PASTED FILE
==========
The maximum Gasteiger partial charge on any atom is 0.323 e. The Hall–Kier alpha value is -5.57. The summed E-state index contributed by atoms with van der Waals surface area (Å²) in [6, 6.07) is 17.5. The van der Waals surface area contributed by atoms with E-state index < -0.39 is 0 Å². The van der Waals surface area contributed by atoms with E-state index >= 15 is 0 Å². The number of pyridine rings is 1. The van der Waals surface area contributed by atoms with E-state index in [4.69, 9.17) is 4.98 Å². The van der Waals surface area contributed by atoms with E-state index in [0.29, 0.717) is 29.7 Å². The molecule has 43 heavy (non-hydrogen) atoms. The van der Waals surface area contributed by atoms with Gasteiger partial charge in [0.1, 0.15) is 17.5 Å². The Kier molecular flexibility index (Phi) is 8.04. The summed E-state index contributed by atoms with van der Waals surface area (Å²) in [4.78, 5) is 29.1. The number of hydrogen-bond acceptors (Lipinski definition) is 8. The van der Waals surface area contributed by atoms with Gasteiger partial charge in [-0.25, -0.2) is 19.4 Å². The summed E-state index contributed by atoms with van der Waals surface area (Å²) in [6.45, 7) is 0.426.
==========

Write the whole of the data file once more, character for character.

The maximum Gasteiger partial charge on any atom is 0.323 e. The Hall–Kier alpha value is -5.57. The summed E-state index contributed by atoms with van der Waals surface area (Å²) in [6, 6.07) is 17.5. The van der Waals surface area contributed by atoms with E-state index < -0.39 is 0 Å². The van der Waals surface area contributed by atoms with E-state index >= 15 is 0 Å². The number of pyridine rings is 1. The van der Waals surface area contributed by atoms with E-state index in [4.69, 9.17) is 4.98 Å². The van der Waals surface area contributed by atoms with E-state index in [0.29, 0.717) is 29.7 Å². The molecule has 43 heavy (non-hydrogen) atoms. The van der Waals surface area contributed by atoms with Gasteiger partial charge in [0.1, 0.15) is 17.5 Å². The Kier molecular flexibility index (Phi) is 8.04. The summed E-state index contributed by atoms with van der Waals surface area (Å²) in [4.78, 5) is 29.1. The number of hydrogen-bond acceptors (Lipinski definition) is 8. The van der Waals surface area contributed by atoms with Gasteiger partial charge in [-0.25, -0.2) is 19.4 Å². The summed E-state index contributed by atoms with van der Waals surface area (Å²) in [6.45, 7) is 0.426.